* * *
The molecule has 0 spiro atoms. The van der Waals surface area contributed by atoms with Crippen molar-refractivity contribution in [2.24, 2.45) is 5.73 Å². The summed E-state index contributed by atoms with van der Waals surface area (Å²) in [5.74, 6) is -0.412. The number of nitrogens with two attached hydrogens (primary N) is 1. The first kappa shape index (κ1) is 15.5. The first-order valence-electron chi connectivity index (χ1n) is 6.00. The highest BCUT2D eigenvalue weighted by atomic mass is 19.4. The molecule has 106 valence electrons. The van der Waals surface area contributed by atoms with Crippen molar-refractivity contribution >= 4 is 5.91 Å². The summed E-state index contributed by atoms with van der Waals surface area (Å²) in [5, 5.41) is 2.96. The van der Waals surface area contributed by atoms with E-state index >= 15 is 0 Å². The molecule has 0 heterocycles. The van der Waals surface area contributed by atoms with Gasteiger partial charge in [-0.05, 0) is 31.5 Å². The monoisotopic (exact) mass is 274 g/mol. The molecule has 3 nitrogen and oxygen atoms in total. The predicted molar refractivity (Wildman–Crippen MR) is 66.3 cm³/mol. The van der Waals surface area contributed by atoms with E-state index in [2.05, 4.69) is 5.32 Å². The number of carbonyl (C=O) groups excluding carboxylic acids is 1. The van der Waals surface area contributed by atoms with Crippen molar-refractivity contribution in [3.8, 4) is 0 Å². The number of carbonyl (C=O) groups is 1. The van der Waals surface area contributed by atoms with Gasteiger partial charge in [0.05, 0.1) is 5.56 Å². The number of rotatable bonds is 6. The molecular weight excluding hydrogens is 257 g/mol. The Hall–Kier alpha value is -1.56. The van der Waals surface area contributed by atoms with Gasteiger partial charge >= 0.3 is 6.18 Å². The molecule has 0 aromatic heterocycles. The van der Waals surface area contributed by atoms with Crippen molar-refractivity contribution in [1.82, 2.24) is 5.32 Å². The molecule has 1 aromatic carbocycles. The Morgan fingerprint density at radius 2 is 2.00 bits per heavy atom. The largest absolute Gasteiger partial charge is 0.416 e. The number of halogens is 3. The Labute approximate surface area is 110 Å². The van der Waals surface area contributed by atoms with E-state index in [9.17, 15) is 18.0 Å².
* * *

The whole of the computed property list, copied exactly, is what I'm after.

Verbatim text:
The molecule has 0 spiro atoms. The van der Waals surface area contributed by atoms with Crippen molar-refractivity contribution in [2.24, 2.45) is 5.73 Å². The summed E-state index contributed by atoms with van der Waals surface area (Å²) in [5.74, 6) is -0.412. The number of nitrogens with two attached hydrogens (primary N) is 1. The first kappa shape index (κ1) is 15.5. The first-order valence-electron chi connectivity index (χ1n) is 6.00. The highest BCUT2D eigenvalue weighted by atomic mass is 19.4. The molecule has 106 valence electrons. The van der Waals surface area contributed by atoms with Crippen molar-refractivity contribution >= 4 is 5.91 Å². The summed E-state index contributed by atoms with van der Waals surface area (Å²) in [5, 5.41) is 2.96. The van der Waals surface area contributed by atoms with E-state index >= 15 is 0 Å². The molecule has 0 heterocycles. The van der Waals surface area contributed by atoms with Gasteiger partial charge in [-0.05, 0) is 31.5 Å². The monoisotopic (exact) mass is 274 g/mol. The molecule has 3 nitrogen and oxygen atoms in total. The predicted molar refractivity (Wildman–Crippen MR) is 66.3 cm³/mol. The van der Waals surface area contributed by atoms with E-state index in [2.05, 4.69) is 5.32 Å². The number of carbonyl (C=O) groups excluding carboxylic acids is 1. The van der Waals surface area contributed by atoms with Crippen molar-refractivity contribution in [3.8, 4) is 0 Å². The number of carbonyl (C=O) groups is 1. The van der Waals surface area contributed by atoms with Gasteiger partial charge in [0.05, 0.1) is 5.56 Å². The number of rotatable bonds is 6. The molecular weight excluding hydrogens is 257 g/mol. The Hall–Kier alpha value is -1.56. The van der Waals surface area contributed by atoms with Gasteiger partial charge >= 0.3 is 6.18 Å². The molecule has 0 aromatic heterocycles. The van der Waals surface area contributed by atoms with Crippen molar-refractivity contribution in [1.82, 2.24) is 5.32 Å². The molecule has 1 aromatic carbocycles. The Morgan fingerprint density at radius 2 is 2.00 bits per heavy atom. The largest absolute Gasteiger partial charge is 0.416 e. The number of halogens is 3. The Labute approximate surface area is 110 Å². The van der Waals surface area contributed by atoms with E-state index in [9.17, 15) is 18.0 Å².